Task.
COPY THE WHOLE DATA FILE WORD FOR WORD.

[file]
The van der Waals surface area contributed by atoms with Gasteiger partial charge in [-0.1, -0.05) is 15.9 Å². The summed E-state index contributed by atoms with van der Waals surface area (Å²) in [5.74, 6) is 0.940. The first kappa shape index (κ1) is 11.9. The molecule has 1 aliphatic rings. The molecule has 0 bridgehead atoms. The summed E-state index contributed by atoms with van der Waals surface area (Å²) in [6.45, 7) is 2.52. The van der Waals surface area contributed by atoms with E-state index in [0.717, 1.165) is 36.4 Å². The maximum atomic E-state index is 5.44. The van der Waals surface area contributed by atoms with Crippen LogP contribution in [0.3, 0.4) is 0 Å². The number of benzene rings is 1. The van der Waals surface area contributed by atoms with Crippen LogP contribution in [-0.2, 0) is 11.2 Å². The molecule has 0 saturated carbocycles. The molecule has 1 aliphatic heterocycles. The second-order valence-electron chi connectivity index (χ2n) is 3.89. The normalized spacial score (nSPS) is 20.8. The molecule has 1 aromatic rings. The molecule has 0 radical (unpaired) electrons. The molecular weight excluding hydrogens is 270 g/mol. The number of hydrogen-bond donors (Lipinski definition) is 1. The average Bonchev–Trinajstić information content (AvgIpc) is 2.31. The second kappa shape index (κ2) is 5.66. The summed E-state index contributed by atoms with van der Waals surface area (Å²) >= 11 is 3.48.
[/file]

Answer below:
The van der Waals surface area contributed by atoms with Gasteiger partial charge in [-0.1, -0.05) is 15.9 Å². The summed E-state index contributed by atoms with van der Waals surface area (Å²) in [5.74, 6) is 0.940. The first kappa shape index (κ1) is 11.9. The molecule has 1 aliphatic rings. The molecule has 0 bridgehead atoms. The summed E-state index contributed by atoms with van der Waals surface area (Å²) in [6.45, 7) is 2.52. The van der Waals surface area contributed by atoms with E-state index in [0.717, 1.165) is 36.4 Å². The maximum atomic E-state index is 5.44. The van der Waals surface area contributed by atoms with Crippen LogP contribution in [0.3, 0.4) is 0 Å². The number of benzene rings is 1. The van der Waals surface area contributed by atoms with Crippen LogP contribution in [-0.2, 0) is 11.2 Å². The molecule has 0 saturated carbocycles. The molecule has 1 aliphatic heterocycles. The second-order valence-electron chi connectivity index (χ2n) is 3.89. The normalized spacial score (nSPS) is 20.8. The molecule has 1 aromatic rings. The molecule has 0 radical (unpaired) electrons. The molecular weight excluding hydrogens is 270 g/mol. The number of hydrogen-bond donors (Lipinski definition) is 1. The average Bonchev–Trinajstić information content (AvgIpc) is 2.31. The second kappa shape index (κ2) is 5.66. The summed E-state index contributed by atoms with van der Waals surface area (Å²) >= 11 is 3.48.